Has anyone restored old beadboard walls? HELP

drnewman6February 13, 2012

I own an old house built sometime before 1940, I think. I say that as all studs, joists, etc are oak wood, rough sawn and "real" 2X4's and 2X6's. Judging from the layers of wallpaper we've uncovered, I'd guess built before 1920 but I just don't know for sure. Anyway, the older parts of the house were completely covered in beadboard, put on horizonally, the ceilings and walls. Throughtout the years and through different owners much damage has been done to the original beadboard, no one removed it, they have put drywall over it, and paneling over the drywall, in some rooms. The ceiling was dropped from 9' to 8' foot with drywall on that.. People have cut huge holes through the ceilings and walls for plumbing, electric and central heat vents. I believe in one bedroom the beadboard was removed but it appears to be in the kitchen, another bedroom, the ceilings in all rooms and the bathroom. It was in a little room that had been a porch, converted to a laundry room, on two walls. We had to take it down there to add insulation to the walls, besides the fact that some had water damage. I saved all that I could savage from that room.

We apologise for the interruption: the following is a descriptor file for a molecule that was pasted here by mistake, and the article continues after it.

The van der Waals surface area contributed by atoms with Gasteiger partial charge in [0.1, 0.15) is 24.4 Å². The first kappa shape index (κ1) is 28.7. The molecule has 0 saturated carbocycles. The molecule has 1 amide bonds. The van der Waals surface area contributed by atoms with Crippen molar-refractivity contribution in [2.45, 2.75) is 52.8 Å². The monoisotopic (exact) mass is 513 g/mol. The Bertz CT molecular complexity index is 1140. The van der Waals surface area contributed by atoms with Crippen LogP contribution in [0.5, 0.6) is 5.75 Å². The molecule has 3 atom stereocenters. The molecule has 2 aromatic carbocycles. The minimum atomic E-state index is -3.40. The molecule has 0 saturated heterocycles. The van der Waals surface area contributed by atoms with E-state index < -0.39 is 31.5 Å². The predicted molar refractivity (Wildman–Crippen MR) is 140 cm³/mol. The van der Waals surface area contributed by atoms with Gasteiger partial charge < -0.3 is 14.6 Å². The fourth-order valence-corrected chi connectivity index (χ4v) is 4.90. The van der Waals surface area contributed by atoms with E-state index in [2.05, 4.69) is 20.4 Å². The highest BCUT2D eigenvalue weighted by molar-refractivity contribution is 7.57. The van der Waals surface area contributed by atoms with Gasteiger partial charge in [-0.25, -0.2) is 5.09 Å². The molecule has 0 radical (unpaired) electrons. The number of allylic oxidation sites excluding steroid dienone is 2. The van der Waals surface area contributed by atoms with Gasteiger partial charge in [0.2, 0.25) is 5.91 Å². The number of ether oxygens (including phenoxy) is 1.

We are now remodeling our bathroom, which I didn't realize had beadboard, as the hallway beside it didn't, I thought they were added on later than they were, apparently.

What we have uncovered is three walls of beadboard. The beadboard on the outside wall, I think would have to come off because even though someone blew in insulation some years ago, it has settled, so we need to replace that and the tub is on that wall, so it needs something waterproof around it (grandkids slash!). Right now the bathroom is covered in pink tile, half way up, all the way around.... which is attached straight to sheetrock, which is over the beadboard!